I was talking with an old schoolmate who I hadn’t seen for years. I asked her what she loves about her herself and her life. It’s a way to get to know someone fairly quickly.
But conversation often goes the other way, doesn’t it? What we wish we could do better. How we would like to be. What we would like to accomplish, etc. I spend more time thinking about who and what I want to be than contemplating the blessing of who I am, what I have, and what I have to show for myself.
I’m not consciously hard on myself in transition. I just expect something from myself that I no longer have to give. I’ve changed. I’m not who I was and it no longer works to do what I did. I spin my wheels waiting for the old me to perform a role that is as foreign to me as if I had never played it.
And so how do I see my new self? I don’t normally assess activities on an enjoyment scale. (Hmmm…. this is fun, fulfilling, and feels like me. My feet aren’t dragging and I’m not stopping to eat on the way to it.”) I more quickly and easily judge myself on my productivity. Or on whether I’ve done what I should.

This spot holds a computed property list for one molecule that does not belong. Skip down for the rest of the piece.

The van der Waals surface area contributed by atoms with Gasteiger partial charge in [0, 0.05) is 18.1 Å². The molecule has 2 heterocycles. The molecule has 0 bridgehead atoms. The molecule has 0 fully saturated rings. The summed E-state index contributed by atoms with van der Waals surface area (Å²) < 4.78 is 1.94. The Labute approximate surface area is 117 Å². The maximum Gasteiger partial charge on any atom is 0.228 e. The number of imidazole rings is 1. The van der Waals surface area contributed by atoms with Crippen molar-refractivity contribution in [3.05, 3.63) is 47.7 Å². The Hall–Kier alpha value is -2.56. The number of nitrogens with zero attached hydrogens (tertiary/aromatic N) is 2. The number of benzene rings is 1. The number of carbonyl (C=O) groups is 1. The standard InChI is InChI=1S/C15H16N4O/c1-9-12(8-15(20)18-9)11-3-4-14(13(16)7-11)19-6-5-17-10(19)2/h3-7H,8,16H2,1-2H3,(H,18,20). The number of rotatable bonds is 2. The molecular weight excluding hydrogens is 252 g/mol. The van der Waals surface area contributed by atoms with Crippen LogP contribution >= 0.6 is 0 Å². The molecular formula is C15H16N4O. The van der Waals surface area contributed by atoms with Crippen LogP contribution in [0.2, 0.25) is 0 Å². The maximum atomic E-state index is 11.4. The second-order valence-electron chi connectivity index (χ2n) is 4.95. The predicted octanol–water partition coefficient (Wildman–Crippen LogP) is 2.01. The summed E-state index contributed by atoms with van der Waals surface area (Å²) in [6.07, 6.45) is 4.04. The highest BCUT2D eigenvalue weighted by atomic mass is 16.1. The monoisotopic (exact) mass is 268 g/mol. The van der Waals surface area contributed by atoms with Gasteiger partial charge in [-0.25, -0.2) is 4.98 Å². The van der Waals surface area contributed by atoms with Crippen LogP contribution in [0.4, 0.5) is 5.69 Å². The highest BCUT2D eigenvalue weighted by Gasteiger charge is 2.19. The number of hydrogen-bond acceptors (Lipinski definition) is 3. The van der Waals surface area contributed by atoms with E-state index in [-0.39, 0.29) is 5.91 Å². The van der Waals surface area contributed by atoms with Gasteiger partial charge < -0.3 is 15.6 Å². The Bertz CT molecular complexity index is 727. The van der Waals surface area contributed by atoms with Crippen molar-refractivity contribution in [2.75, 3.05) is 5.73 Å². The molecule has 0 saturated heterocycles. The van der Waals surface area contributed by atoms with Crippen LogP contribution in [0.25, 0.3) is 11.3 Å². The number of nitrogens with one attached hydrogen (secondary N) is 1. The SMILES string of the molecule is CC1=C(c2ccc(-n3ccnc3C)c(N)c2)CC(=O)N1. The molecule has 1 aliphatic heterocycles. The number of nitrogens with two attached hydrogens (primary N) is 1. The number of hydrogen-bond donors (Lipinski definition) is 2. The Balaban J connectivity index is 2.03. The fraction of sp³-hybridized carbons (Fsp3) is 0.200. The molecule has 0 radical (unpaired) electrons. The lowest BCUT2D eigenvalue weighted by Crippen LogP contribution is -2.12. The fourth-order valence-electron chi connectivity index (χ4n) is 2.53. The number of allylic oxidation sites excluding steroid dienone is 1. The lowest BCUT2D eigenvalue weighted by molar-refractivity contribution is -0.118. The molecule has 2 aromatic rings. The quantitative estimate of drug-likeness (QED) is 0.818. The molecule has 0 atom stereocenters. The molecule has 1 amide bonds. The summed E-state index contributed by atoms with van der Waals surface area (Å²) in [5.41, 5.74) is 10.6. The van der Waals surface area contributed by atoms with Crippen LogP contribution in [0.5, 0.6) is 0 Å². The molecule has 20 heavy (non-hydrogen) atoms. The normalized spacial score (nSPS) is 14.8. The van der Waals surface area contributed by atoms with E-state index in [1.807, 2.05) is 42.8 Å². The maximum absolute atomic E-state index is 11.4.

I’m just saying that sometimes it takes effort to discover a new path. I much prefer to be pushed by the tide of life in the new direction; the old “no decision is a decision of sorts” method that has worked so well for me. I like to change gears and go over the next rise without thinking about it. Then I needn’t worry about whether I’m following the map.
This time I’ve headed out without a plan in mind. I’ve always had a ton of aspirations for the rest of my life, but now that I’ve come up with this block of psychic time that was unscheduled and unexpected, I’m in a holding pattern. When I’m REALLY faced with a choice, it’s different than working toward a vision of the future.
Well, there’s always something to fill the physical time. And so I’m feeling my way along and noting the things that I love about my life. And I’m keeping track of what I love about myself. Maybe I’ll to get to know me better, too.